Write nine multiplied by two 𝑥 minus one minus three multiplied by two 𝑥 minus eight plus one in the form 𝑎 multiplied by 𝑏𝑥 plus 𝑐 for integers 𝑎, 𝑏, and 𝑐.
It might at first seem a little unclear as to what we need to do here. But at its heart, this is an expand and simplify question, at least initially. We know this because we’re given an expression with several terms involving brackets and being asked to write it as a single bracket with integers. Remember those are just whole numbers, 𝑎, 𝑏, and 𝑐.
We’ll begin then by expanding each bracket in the expression given. Remember when we expand, it means multiply. Here, we want to multiply each term inside the bracket by the number on the outside.
For the first bracket, we begin multiplying nine by two 𝑥. Nine multiplied by two is 18. So nine multiplied by two 𝑥, nine lots of two 𝑥, is 18𝑥.
Next, we’re going to multiply nine by negative one. Remember a positive multiplied by a negative is a negative. And since nine multiplied by one is nine, this means nine multiplied by negative one is negative nine. And we’ve expanded the first bracket; it can be written as 18𝑥 minus nine.
Next, we’ll expand the second bracket. We need to be extra careful here though since this bracket is being multiplied by negative three. So to begin, we’ll multiply negative three by two 𝑥. Negative three multiplied by two is negative six. So negative three multiplied by two 𝑥, that’s negative three lots of two 𝑥, is negative six 𝑥.
Next, we’ll multiply negative three by negative eight. A negative multiplied by a negative is a positive. So negative three multiplied by negative eight is 24. And our second bracket expands to negative six 𝑥 plus 24.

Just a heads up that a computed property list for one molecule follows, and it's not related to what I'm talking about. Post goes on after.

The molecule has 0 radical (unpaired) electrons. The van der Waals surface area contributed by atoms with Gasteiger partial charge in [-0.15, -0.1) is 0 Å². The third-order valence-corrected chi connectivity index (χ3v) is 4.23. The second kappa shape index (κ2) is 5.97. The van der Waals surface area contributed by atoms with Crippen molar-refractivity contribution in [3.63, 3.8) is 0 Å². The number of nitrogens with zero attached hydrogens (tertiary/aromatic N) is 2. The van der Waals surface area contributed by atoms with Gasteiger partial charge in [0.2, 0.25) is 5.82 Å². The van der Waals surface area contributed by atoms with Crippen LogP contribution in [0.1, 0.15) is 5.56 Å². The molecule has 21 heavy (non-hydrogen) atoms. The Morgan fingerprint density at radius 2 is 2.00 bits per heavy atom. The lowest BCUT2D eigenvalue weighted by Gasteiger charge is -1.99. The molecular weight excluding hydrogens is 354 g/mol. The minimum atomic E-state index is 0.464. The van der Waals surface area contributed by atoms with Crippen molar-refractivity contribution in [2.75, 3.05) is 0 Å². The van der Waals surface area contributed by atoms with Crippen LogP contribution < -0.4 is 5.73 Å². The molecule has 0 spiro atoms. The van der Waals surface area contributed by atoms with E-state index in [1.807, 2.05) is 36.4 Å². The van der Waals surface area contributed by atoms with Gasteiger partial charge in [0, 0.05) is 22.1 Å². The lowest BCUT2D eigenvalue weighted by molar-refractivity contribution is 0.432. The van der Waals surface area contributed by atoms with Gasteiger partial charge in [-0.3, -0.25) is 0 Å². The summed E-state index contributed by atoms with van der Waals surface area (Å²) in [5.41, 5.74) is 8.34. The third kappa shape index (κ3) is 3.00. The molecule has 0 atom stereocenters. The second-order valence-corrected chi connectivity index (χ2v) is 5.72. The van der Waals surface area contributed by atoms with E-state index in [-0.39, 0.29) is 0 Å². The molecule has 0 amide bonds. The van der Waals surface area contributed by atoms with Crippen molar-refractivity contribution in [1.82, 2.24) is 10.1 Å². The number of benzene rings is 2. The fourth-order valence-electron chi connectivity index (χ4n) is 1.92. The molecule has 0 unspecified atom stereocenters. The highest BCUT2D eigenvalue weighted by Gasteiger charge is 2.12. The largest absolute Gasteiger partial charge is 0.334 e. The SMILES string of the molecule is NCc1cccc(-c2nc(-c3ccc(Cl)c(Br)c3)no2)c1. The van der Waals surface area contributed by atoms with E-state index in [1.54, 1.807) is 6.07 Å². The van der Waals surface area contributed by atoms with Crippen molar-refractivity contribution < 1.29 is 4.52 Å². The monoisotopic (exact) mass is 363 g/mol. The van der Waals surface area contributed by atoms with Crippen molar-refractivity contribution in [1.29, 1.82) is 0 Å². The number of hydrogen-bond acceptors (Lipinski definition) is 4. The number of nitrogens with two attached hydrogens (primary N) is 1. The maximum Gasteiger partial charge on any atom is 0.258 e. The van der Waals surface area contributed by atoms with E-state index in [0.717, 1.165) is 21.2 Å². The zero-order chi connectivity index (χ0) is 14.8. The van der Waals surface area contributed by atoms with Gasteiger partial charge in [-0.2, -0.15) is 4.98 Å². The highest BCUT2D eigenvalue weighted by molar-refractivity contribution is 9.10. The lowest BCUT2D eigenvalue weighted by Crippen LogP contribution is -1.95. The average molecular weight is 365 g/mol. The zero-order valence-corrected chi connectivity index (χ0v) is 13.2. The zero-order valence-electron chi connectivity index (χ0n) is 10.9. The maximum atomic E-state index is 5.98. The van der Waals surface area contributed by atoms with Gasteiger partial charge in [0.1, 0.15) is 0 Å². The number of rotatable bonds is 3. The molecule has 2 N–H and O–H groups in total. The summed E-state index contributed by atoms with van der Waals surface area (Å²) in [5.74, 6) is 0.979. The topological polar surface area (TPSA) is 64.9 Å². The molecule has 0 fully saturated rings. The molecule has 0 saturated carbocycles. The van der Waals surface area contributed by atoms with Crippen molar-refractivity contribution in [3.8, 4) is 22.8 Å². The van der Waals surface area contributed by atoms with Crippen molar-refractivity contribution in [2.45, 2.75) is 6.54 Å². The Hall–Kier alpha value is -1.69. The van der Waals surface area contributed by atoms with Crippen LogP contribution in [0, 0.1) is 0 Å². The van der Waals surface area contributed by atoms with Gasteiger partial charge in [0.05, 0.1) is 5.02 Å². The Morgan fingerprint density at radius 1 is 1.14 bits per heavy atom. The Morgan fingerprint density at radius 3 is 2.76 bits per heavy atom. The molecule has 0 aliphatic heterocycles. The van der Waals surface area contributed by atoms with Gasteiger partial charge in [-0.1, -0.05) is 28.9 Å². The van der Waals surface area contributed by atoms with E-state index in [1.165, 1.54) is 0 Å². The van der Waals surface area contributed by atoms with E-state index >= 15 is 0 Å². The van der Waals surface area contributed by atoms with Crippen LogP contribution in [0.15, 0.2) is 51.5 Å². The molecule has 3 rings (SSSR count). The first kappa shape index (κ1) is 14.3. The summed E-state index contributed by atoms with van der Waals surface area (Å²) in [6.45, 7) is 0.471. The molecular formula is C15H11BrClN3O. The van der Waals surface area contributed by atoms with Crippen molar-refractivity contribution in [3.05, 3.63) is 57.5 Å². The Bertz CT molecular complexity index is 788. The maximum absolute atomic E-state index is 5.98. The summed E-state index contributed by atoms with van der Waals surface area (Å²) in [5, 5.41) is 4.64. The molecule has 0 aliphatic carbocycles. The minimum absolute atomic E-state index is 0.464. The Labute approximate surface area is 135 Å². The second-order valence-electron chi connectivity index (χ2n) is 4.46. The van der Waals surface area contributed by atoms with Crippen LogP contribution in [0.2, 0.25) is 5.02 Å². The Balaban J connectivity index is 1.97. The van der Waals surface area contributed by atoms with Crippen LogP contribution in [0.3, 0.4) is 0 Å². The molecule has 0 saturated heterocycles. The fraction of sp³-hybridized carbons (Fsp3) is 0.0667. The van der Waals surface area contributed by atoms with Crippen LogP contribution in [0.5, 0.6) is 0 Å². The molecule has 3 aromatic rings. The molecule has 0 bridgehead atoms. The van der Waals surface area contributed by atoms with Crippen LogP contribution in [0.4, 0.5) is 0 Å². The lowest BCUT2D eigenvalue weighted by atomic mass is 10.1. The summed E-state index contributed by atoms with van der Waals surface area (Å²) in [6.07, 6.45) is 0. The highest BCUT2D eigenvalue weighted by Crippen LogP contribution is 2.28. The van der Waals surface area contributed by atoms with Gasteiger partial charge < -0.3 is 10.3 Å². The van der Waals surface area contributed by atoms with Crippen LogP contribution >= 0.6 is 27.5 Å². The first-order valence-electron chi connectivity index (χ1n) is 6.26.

Let’s rewrite the expression from our question using these expanded brackets. Nine multiplied by two 𝑥 minus one was 18𝑥 minus nine. And negative three multiplied by two 𝑥 minus eight was negative six 𝑥 plus 24. And of course, we mustn’t forget this one.
We’re going to simplify this expression, that’s the simplified part of expand and simplify, by collecting like terms, collecting together the things that are the same. Here, we have 𝑥s and integers, whole numbers.
Let’s begin by adding the 𝑥s together. We have 18𝑥 and we’re going to add negative six 𝑥. Remember adding a negative is just the same as subtracting. So we’re doing 18𝑥 minus six 𝑥 which is 12𝑥.
Next, we’ll add the integers. To do this, we’ll imagine we start at negative nine on the number line. We’re going to add 24, which means moving up the number line 24 places.
If we do this, we get to 15. Then, we need to add one more. And that takes us to 16. Our expression, therefore, simplifies to 12𝑥 plus 16.
Let’s now compare this to the form we’re being asked to write our answer in. Notice how there’s a bracket with an integer on the outside. To get our expression to look like this, we’re going to need to factorise it.
When we factorise, we put it back into brackets. And to do this, we look for the highest common factor of the terms involved. We’re going to need to find the highest common factor, the HCF, of 12𝑥 and 16.
Well, the largest number that can be divided evenly into 12 and 16 with no remainder is four. And in fact, the highest common factor of 12𝑥 and 16 is also four. This means that four is the number that goes on the outside of our bracket.
To work out the terms that go on the inside of the bracket, we’re going to divide both 12𝑥 and 16 by four. 12 divided by four is three. So 12𝑥 divided by four is three 𝑥. And 16 divided by four is four. Our final answer is four multiplied by three 𝑥 plus four.
We can perform a little check by multiplying this back out and seeing whether we get the expression we had before. Four multiplied by three 𝑥 is 12𝑥 and four multiplied by four is 16. This is the expression we’ve just factorised. So we’ve performed the factorisation correctly.
And we’re done. Our answer is four multiplied by three 𝑥 plus four.